progvisions - visions on progressive & symphonic rock

progVisions

progVisions is a progressive rock e-zine, published in English and made by an international group of members.

progVisions login

progVisions login for administrators to get access to the admin pages.


progVisions

progVisions is a progressive rock e-zine, published in English and made by an international group of members. Our objective is to become a centre of information that contributes to the knowledge, growth and development of progressive rock.

album reviews

album review

Mindflowers - Improgressive - 2002

“Improgressive” is the debut album of the band Mindflowers from Hungary (so don’t confuse them with the Italian band with the same name). The first four minutes of this CD are a showcase of the high quality progressive/symphonic jazz-rock the four excellent musicians of this band have to offer. Next to the mix of ingredients mentioned, they sometimes add a pinch of metal to their appetizing compositions, to give it all even more body.

By the looks of their pictures on the CD booklet most members of the band seem quite young, which strengthens my appreciation for their compositions and craftsmanship. Responsible for most of the compositions is Balász Szendöfi who plays basses and sticks, among which a 7-strings bass created by his father and a 12-string Grand Tapboard. Zoltán Szentpál plays guitars, Zsolt Nagy (whose nickname “Liszt”is well deserved) takes care of the keyboards and Gergely Gáspár does an excellent job on drums. As already mentioned I think all musicians of this band are very good, but the drummer draws my special attention every time I listen to the 9 tracks on the album. Guests musicians participate on electric and acoustic guitars, stick, percussion and violin.

The opening track “Red spider” (8:18) is a typical jazz-rock piece that shows the metal flavor that is added to some of the compositions. All main instruments get a chance in this piece, from stick to piano, synthesizer and guitar. And of course the excellent drumming. After about three minutes the tempo falls back to make room for a more easy played electric guitar theme. At this point I get some associations with the work of Bill Bruford, maybe because of the drumming, although it is not as tight as the drumming of Bill. Changing time signatures and fast solos, it is all there, but, and this counts for all compositions, things never get freaky.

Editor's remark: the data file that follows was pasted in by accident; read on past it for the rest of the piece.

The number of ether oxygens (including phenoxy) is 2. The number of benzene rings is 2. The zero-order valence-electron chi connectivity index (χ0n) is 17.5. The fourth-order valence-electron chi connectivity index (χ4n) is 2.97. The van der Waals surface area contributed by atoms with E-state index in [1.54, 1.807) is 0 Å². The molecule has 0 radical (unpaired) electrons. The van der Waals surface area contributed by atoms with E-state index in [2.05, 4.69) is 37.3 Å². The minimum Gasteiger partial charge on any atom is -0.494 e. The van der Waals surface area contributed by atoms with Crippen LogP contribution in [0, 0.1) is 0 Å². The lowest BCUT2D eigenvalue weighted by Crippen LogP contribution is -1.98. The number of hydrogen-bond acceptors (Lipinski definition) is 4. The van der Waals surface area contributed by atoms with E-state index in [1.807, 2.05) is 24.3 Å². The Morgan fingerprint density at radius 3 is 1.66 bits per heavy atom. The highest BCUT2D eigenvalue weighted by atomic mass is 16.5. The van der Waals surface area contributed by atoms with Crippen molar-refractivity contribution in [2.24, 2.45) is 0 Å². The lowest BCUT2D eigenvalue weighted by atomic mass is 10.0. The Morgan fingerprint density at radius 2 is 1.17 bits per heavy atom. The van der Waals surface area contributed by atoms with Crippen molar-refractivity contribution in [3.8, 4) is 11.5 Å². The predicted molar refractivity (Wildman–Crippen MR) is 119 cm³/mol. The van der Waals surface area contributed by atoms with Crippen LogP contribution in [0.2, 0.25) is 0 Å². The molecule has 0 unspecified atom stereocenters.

“Falling” (5:46) is a pleasant more floating and ballad-like piece, with electric piano in the opening bars followed by the main theme played by electric guitar. The floating character comes from the accompaniment of acoustic guitars and string synthesizers and the more relaxed but typical jazzy drumming. The second half of this track features a very pleasant jazz and bass guitar duet with later on some piano notes before the main guitar theme is being repeated. The song finishes with solely acoustic guitars. “Sick spirit” (4:50), the third track of the album, is again a piece that features some heavy guitar riffs accompanying a nice synth theme. Next to electric guitar the synth plays a large role in this piece, as does the piano. The song finishes rather bombastic with nice keyboards. A pity it doesn’t last some more minutes.

“Why?” (1:51) is a short atmospheric bass-piano duet with nice keys in the background and is followed by the in all means contrasting “Why not?” (5:07). A more rocking theme and aggressive guitar chords are the main ingredients for this piece. Sparkling piano and stick play in the first half, in the second part a more dark and threatening atmosphere. “Crying skies” (7:01) is a resting point after this heavy stuff. A beautiful piece with a floating atmosphere, thanks to the “rainmaker” and a repeating theme played by stick. Later on the guitar chords accompanying the piano take care of the floating character. Again very nice jazz guitar play. Track 7 “Knowing the path” (7:01) is more up-tempo and opens with the theme played by a cell phone. What follows is a guitar rock piece with a nice theme, very good piano accompaniment and a nice bass and organ solo The rather heavy guitar solo in this work transforms nicely in a synthesizer solo. Track 8 “Flo’s kisses” (4:28) is a more or less easy traditional jazz composition where the melody is played on violin accompanied by acoustic guitar. Rather different from the rest, apart from the large role for the bass, but illustrative for the musical talent of this band.

The concluding long piece “Talk with myself” (22:37) really needs no review, because it is (in a positive sense) more of the same, although I find the overall composition slightly less excellent…… In the last part of this epic work Balász Szendöfi shows his in many aspects leading role for the last time, with a nice bass solo guided by atmospheric keyboards.

An excellent debut of a promising band. Strong, varied and versatile compositions, excellent musicianship and a good production. I’m very much looking forward to their next work.

Wim Verweij - May 2003
rating - Periferic Records

 

Logo 140

your source for:

Albums reviews
Book reviews
Concert reviews
DVD reviews
Prog links